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Optical spectroscopy and X-ray detections of a sample of quasars and active galactic nuclei selected in the mid-infrared from two Spitzer space telescope wide-area surveys

Lacy, M. and Petric, A. O. and Sajina, A. and Canalizo, G. and Storrie-Lombardi, L. J. and Armus, L. and Fadda, D. and Marleau, F. R. (2007) Optical spectroscopy and X-ray detections of a sample of quasars and active galactic nuclei selected in the mid-infrared from two Spitzer space telescope wide-area surveys. Astronomical Journal, 133 (1). pp. 186-205. ISSN 0004-6256. doi:10.1086/509617. https://resolver.caltech.edu/CaltechAUTHORS:LACaj07

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Abstract

We present optical spectroscopy of a sample of 77 luminous active galactic nuclei (AGNs) and quasars selected on the basis of their mid-infrared colors. Our objects are selected from the Spitzer Extragalactic First Look Survey and the SWIRE XMM-Newton Large-Scale Structure Survey (XMM-LSS) fields, with a typical 24 μm flux density of 5 mJy. The median redshift is 0.6, with a range of ~0.05-4. Only 33% (25 out of 77) of these objects are normal type 1 quasars, with no obscuration. Forty-four percent (34 out of 77) are type 2 objects, with high-ionization, narrow emission lines, and 14% (11 out of 77) are dust-reddened type 1 quasars, showing broad lines but a dust-reddened or unusually weak quasar continuum. Nine percent (7 out of 77) show no sign of an AGN in the optical spectrum, having either starburst spectra or spectra that could be of either starburst or LINER type. These latter objects are analogous to the X-ray-detected population of AGNs with weak or nonexistent optical AGN emission (the X-ray-bright, optically normal galaxies). Of our objects from the SWIRE field, 21 fall within moderately deep XMM-Newton exposures. All the unobscured quasars and about half the obscured quasars are detected in these exposures. This sample, when taken together with other samples of Spitzer-selected AGNs and quasars and results from X-ray studies, confirms that obscured AGNs dominate the AGN and quasar number counts of all rapidly accreting supermassive black hole systems, at least for z ≾ 4. This implies a high radiative efficiency for the black hole accretion process.


Item Type:Article
Related URLs:
URLURL TypeDescription
https://doi.org/10.1086/509617DOIArticle
http://iopscience.iop.org/article/10.1086/509617/metaPublisherArticle
http://www.journals.uchicago.edu/AJ/journal/issues/v133n1/205326/brief/205326.abstract.htmlOtherUNSPECIFIED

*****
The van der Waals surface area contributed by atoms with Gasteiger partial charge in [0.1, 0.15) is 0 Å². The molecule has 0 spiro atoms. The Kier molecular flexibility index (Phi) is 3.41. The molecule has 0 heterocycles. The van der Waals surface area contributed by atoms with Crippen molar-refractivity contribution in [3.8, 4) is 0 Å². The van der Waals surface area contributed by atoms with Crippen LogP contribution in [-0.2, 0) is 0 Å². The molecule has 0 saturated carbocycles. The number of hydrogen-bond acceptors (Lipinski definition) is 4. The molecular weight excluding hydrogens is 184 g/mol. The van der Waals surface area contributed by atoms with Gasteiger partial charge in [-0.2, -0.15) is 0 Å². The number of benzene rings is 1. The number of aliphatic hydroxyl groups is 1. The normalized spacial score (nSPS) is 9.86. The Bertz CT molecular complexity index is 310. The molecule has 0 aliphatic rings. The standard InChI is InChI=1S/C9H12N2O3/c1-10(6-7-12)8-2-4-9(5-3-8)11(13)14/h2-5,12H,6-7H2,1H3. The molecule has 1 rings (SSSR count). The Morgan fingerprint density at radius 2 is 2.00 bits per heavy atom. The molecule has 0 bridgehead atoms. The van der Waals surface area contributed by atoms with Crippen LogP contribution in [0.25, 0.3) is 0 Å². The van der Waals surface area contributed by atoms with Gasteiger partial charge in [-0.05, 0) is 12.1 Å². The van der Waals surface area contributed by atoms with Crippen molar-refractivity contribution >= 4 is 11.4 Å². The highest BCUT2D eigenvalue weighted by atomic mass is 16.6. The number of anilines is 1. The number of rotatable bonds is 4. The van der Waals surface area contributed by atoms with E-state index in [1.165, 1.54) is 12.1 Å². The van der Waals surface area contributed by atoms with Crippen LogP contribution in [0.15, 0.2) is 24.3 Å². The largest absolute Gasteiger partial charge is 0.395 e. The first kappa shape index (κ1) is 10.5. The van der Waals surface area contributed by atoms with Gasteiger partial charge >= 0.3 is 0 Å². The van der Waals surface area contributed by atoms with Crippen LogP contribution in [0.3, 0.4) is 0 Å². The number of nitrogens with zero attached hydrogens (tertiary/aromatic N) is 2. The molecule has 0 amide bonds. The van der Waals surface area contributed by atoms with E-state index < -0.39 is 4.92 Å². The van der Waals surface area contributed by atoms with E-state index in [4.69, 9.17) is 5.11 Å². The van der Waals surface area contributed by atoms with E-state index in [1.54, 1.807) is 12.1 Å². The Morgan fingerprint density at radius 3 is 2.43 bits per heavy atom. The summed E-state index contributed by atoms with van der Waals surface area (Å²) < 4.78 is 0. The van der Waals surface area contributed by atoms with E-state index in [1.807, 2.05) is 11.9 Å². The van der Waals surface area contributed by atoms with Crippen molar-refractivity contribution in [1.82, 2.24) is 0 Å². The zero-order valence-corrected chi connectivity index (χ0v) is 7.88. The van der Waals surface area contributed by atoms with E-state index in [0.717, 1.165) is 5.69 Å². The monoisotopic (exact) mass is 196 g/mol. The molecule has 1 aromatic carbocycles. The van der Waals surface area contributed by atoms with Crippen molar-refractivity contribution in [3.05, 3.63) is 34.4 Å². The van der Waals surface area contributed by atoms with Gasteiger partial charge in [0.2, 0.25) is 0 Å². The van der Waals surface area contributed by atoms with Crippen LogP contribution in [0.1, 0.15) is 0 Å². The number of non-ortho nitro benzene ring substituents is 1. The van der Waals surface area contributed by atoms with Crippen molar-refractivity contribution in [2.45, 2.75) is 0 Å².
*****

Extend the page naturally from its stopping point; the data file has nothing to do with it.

http://www.journals.uchicago.edu/AJ/journal/issues/v133n1/205326/brief/205326.abstract.htmlOtherUNSPECIFIED
ORCID:
AuthorORCID
Lacy, M.0000-0002-3032-1783
Petric, A. O.0000-0003-4030-3455
Sajina, A.0000-0002-1917-1200
Canalizo, G.0000-0003-4693-6157
Storrie-Lombardi, L. J.0000-0002-5987-5210
Armus, L.0000-0003-3498-2973
Fadda, D.0000-0002-3698-7076
Additional Information:© 2007 The American Astronomical Society. Received 2006 April 24; accepted 2006 September 19; published 2006 December 11. We would like to thank Alejo Martínez-Sansigre and Steve Rawlings for obtaining the WHT spectra, Michael Gregg for obtaining the Lick spectra, and the anonymous referee for a helpful report. The SWIRE team is thanked for producing and making available their Spitzer catalogs. Most of the optical data were obtained at the Hale Telescope, Palomar Observatory, as part of a continuing collaboration between the California Institute of Technology (CIT), the Jet Propulsion Laboratory (JPL; operated by CIT for the National Aeronautics and Space Administration [NASA]), and Cornell University. M. L. and A. P. were visiting astronomers at the IRTF, which is operated by the University of Hawaii under Cooperative Agreement NCC 5-538 with NASA, Science Mission Directorate, Planetary Astronomy Program. This paper is based on observations made with the Spitzer Space Telescope, which is operated by JPL, CIT, under a NASA contract. Support for this work was provided by NASA through JPL. Funding for the creation and distribution of the SDSS Archive has been provided by the Alfred P. Sloan Foundation, the Participating Institutions, NASA, the National Science Foundation, the US Department of Energy, the Japanese Monbukagakusho, and the Max Planck Society. This research has made extensive use of the NASA/IPAC Extragalactic Database, which is operated by JPL, CIT, under contract with NASA. Some of the data presented herein were obtained at the W. M. Keck Observatory, which is operated as a scientific partnership among CIT, the University of California, and NASA. The authors wish to recognize and acknowledge the very significant cultural role and reverence that the summit of Mauna Kea has always had within the indigenous Hawaiian community.
Group:Infrared Processing and Analysis Center (IPAC)
Funders:
Funding AgencyGrant Number
NASANCC 5-538
NASA/JPL/CaltechUNSPECIFIED
Alfred P. Sloan FoundationUNSPECIFIED
Participating InstitutionsUNSPECIFIED
NSFUNSPECIFIED
Department of Energy (DOE)UNSPECIFIED
Japanese MonbukagakushoUNSPECIFIED
Max Planck SocietyUNSPECIFIED
Subject Keywords:galaxies: Seyfert — infrared: galaxies — quasars: general
Issue or Number:1
DOI:10.1086/509617
Record Number:CaltechAUTHORS:LACaj07
Persistent URL:https://resolver.caltech.edu/CaltechAUTHORS:LACaj07
Official Citation:M. Lacy et al 2007 AJ 133 186
Usage Policy:No commercial reproduction, distribution, display or performance rights in this work are provided.
ID Code:7716
Collection:CaltechAUTHORS
Deposited By: Lindsay Cleary
Deposited On:18 Jul 2007
Last Modified:08 Nov 2021 20:45

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